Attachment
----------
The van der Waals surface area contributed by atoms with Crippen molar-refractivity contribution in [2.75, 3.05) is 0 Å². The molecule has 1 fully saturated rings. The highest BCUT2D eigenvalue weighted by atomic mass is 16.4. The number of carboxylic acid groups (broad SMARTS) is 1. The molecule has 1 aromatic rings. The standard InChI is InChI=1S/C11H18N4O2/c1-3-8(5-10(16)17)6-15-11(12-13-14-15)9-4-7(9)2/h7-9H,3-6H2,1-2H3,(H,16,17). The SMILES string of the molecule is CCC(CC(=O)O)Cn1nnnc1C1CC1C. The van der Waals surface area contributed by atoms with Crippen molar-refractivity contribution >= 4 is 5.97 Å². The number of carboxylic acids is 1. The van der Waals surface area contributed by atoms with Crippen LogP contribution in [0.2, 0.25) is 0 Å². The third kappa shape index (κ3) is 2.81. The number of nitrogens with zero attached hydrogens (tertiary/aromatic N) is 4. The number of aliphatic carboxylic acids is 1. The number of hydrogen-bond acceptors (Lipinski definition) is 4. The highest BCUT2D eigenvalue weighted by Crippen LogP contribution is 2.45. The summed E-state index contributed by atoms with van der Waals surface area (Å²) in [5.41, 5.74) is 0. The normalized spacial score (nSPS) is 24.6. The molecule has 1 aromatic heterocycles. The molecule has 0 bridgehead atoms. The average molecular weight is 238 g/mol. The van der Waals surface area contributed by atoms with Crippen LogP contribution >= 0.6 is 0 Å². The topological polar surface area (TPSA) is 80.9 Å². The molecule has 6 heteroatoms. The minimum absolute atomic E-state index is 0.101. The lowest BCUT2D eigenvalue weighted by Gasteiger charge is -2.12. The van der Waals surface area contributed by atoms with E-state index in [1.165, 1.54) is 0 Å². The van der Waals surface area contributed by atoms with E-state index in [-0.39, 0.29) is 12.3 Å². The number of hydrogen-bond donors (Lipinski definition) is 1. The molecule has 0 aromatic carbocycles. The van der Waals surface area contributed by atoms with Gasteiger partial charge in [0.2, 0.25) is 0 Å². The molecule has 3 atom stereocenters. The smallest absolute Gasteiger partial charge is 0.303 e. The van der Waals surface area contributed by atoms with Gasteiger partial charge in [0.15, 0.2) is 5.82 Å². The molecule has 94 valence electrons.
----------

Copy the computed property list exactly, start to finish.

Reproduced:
The van der Waals surface area contributed by atoms with Crippen molar-refractivity contribution in [2.75, 3.05) is 0 Å². The molecule has 1 fully saturated rings. The highest BCUT2D eigenvalue weighted by atomic mass is 16.4. The number of carboxylic acid groups (broad SMARTS) is 1. The molecule has 1 aromatic rings. The standard InChI is InChI=1S/C11H18N4O2/c1-3-8(5-10(16)17)6-15-11(12-13-14-15)9-4-7(9)2/h7-9H,3-6H2,1-2H3,(H,16,17). The SMILES string of the molecule is CCC(CC(=O)O)Cn1nnnc1C1CC1C. The van der Waals surface area contributed by atoms with Crippen molar-refractivity contribution >= 4 is 5.97 Å². The number of carboxylic acids is 1. The van der Waals surface area contributed by atoms with Crippen LogP contribution in [0.2, 0.25) is 0 Å². The third kappa shape index (κ3) is 2.81. The number of nitrogens with zero attached hydrogens (tertiary/aromatic N) is 4. The number of aliphatic carboxylic acids is 1. The number of hydrogen-bond acceptors (Lipinski definition) is 4. The highest BCUT2D eigenvalue weighted by Crippen LogP contribution is 2.45. The summed E-state index contributed by atoms with van der Waals surface area (Å²) in [5.41, 5.74) is 0. The normalized spacial score (nSPS) is 24.6. The molecule has 1 aromatic heterocycles. The molecule has 0 bridgehead atoms. The average molecular weight is 238 g/mol. The van der Waals surface area contributed by atoms with Crippen LogP contribution >= 0.6 is 0 Å². The topological polar surface area (TPSA) is 80.9 Å². The molecule has 6 heteroatoms. The minimum absolute atomic E-state index is 0.101. The lowest BCUT2D eigenvalue weighted by Gasteiger charge is -2.12. The van der Waals surface area contributed by atoms with E-state index in [1.165, 1.54) is 0 Å². The van der Waals surface area contributed by atoms with E-state index in [-0.39, 0.29) is 12.3 Å². The number of hydrogen-bond donors (Lipinski definition) is 1. The molecule has 0 aromatic carbocycles. The van der Waals surface area contributed by atoms with Gasteiger partial charge in [0.2, 0.25) is 0 Å². The molecule has 3 atom stereocenters. The smallest absolute Gasteiger partial charge is 0.303 e. The van der Waals surface area contributed by atoms with Gasteiger partial charge in [0.15, 0.2) is 5.82 Å². The molecule has 94 valence electrons.